Highland Rambler

The student news site of Highland High School in Salt Lake City, Utah

Highland Rambler

Highland Rambler

Hands Fly, Lots of Snacks, Yet Not a Sound, Here Comes the ASL Club!

Hannah Pace
Highland ASL teacher Ms. Gundlah interacts with students to form the correct hand positions to create different words.

Every Wednesday, Bella Savarese gets together with friends and peers at Highland after school at 3:30. And they talk. But barely a sound is made. They can communicate so much without uttering a single word.

As their hands fly about the air, they can connect without having to talk. They watch videos and learn about the deaf community while eating lots of snacks.

The ASL Club is an opportunity for students after school to learn American Sign Language, learn about deaf culture, and connect with other peers at Highland. The head of the club is Valerie Gundlah who speaks this language fluently.

“It’s really peaceful after a long day of school and constant noise,” Savarese, a sophomore at Highland, said.

Each meeting provides an opportunity to learn about the deaf culture. They also learn many different vocabulary words from the American Sign Language (ASL). From numbers to how to express feelings, the club learns a lot each time they meet. Club members also learn the proper grammar all led with their eyebrows in ASL. They also watch different videos about how ASL has spread throughout the world and the deaf culture. For them, this is the way they communicate which brings so much light into their lives.

The videos highlight the before and after of when deaf people learned sign language. The kids and adults featured in the videos experience an incredible change. From not being able to communicate, which leads to loneliness and depression, learning ASL brings about a hope that only comes with the ability to speak with others.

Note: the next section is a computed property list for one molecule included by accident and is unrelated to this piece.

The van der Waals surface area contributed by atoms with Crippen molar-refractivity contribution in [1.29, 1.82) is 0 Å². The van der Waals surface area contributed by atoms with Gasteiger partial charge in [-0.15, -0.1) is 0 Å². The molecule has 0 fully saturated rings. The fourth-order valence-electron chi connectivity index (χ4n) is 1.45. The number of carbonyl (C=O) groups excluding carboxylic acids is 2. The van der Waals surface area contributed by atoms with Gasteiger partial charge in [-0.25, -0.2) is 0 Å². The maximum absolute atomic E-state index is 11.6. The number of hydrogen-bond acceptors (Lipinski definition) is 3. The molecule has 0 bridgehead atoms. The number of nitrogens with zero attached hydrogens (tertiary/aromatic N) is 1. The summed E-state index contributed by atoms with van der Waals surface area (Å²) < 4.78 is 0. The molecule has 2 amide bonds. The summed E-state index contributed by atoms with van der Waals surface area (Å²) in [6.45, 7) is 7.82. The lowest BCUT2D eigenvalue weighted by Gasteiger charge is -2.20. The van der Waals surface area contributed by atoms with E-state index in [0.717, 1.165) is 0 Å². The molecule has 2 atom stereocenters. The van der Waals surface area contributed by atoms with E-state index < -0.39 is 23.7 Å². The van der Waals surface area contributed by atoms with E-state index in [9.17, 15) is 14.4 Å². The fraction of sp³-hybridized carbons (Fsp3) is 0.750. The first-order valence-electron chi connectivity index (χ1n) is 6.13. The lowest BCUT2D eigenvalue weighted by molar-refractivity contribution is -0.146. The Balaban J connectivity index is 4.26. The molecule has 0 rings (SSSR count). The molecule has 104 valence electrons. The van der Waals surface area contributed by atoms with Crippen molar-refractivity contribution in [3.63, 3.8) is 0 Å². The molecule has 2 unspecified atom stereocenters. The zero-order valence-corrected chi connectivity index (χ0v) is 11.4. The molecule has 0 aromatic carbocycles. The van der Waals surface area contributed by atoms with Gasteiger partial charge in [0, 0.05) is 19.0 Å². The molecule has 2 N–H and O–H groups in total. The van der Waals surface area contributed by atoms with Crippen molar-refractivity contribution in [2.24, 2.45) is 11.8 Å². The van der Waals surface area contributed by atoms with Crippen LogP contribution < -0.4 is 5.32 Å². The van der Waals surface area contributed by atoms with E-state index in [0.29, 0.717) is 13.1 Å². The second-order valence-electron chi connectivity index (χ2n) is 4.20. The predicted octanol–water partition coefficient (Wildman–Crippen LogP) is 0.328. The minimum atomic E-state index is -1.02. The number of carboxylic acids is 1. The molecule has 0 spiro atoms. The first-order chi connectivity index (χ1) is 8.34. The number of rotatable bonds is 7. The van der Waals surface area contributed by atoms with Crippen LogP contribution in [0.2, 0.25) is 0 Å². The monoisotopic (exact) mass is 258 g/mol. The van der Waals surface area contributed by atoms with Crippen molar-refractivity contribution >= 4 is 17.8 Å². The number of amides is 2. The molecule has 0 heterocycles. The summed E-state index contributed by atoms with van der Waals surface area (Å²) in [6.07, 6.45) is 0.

Gundlah was leaving a deaf meetup that had gone two hours late, and as she was crossing the street to her car with her husband. She walked up next to a man and tried to communicate with him that the crosswalk was very close. He signed back to her that he was deaf. Gundlah exploded in excitement as she was able to have a full conversation in ASL with this man.

“It was the best, the absolute best,” Gundlah (Highland High School Spanish teacher, head of ASL Club) said as she told her experience of being able to communicate with a deaf man while crossing the street.

Communication is such an important part of society, and ASL has been a true gift to people who are deaf or have hard of hearing. The club hopes to learn ASL during their meetups but also hopes to preserve deaf culture.

Gundlah’s hope as the head of the club is to do more than just a low-key club with these students. She hopes to not only preserve the deaf culture but provide multiple opportunities to serve and connect with deaf people for these students. One idea that Gundlah hopes to make into a reality, is gathering the ASL Club to walk up to an elementary school to play and talk to deaf students in the afterschool programs near Highland.

The ASL Club meetings have a lot in common with “deaf meetups”. This is because they will always have food at events, they are the first people to be there and the last ones to leave. Similarly, club meetings often go over an hour by accident.

“If we don’t eat, we don’t meet! That’s my motto,” Gundlah said.

The ultimate goal for this club, is to get an ASL class and teach Highland students about this language and culture. The challenge for this goal is finding students who are interested in taking these classes.

“I would love to eventually see it as a class at Highland,” Gundlah said.

The ASL Club is a great opportunity to learn about deaf culture and ASL. With multiple students coming together each week to communicate with their hands and eyebrows as grammar. Eating lots of snacks they continue to progress after each meetup. And no one judges when you talk with your mouth full.

Leave a Comment
More to Discover

Comments (0)

All Highland Rambler Picks Reader Picks Sort: Newest

Your email address will not be published. Required fields are marked *